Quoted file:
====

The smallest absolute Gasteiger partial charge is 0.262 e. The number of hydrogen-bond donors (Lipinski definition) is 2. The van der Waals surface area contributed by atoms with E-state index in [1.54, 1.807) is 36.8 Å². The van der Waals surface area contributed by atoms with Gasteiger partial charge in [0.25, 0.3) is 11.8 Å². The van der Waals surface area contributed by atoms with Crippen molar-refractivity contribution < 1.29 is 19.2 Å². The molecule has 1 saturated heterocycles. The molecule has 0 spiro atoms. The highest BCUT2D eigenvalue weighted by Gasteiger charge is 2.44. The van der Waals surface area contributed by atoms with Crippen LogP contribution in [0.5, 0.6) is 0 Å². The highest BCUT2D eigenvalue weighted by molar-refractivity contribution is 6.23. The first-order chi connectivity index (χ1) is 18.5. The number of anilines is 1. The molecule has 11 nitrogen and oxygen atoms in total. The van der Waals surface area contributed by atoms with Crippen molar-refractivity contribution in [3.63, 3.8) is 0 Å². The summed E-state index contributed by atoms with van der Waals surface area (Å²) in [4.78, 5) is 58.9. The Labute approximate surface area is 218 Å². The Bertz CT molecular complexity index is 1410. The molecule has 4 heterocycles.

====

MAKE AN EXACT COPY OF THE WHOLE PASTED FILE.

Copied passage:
The smallest absolute Gasteiger partial charge is 0.262 e. The number of hydrogen-bond donors (Lipinski definition) is 2. The van der Waals surface area contributed by atoms with E-state index in [1.54, 1.807) is 36.8 Å². The van der Waals surface area contributed by atoms with Gasteiger partial charge in [0.25, 0.3) is 11.8 Å². The van der Waals surface area contributed by atoms with Crippen molar-refractivity contribution < 1.29 is 19.2 Å². The molecule has 1 saturated heterocycles. The molecule has 0 spiro atoms. The highest BCUT2D eigenvalue weighted by Gasteiger charge is 2.44. The van der Waals surface area contributed by atoms with Crippen LogP contribution in [0.5, 0.6) is 0 Å². The highest BCUT2D eigenvalue weighted by molar-refractivity contribution is 6.23. The first-order chi connectivity index (χ1) is 18.5. The number of anilines is 1. The molecule has 11 nitrogen and oxygen atoms in total. The van der Waals surface area contributed by atoms with Crippen molar-refractivity contribution in [3.63, 3.8) is 0 Å². The summed E-state index contributed by atoms with van der Waals surface area (Å²) in [4.78, 5) is 58.9. The Labute approximate surface area is 218 Å². The Bertz CT molecular complexity index is 1410. The molecule has 4 heterocycles.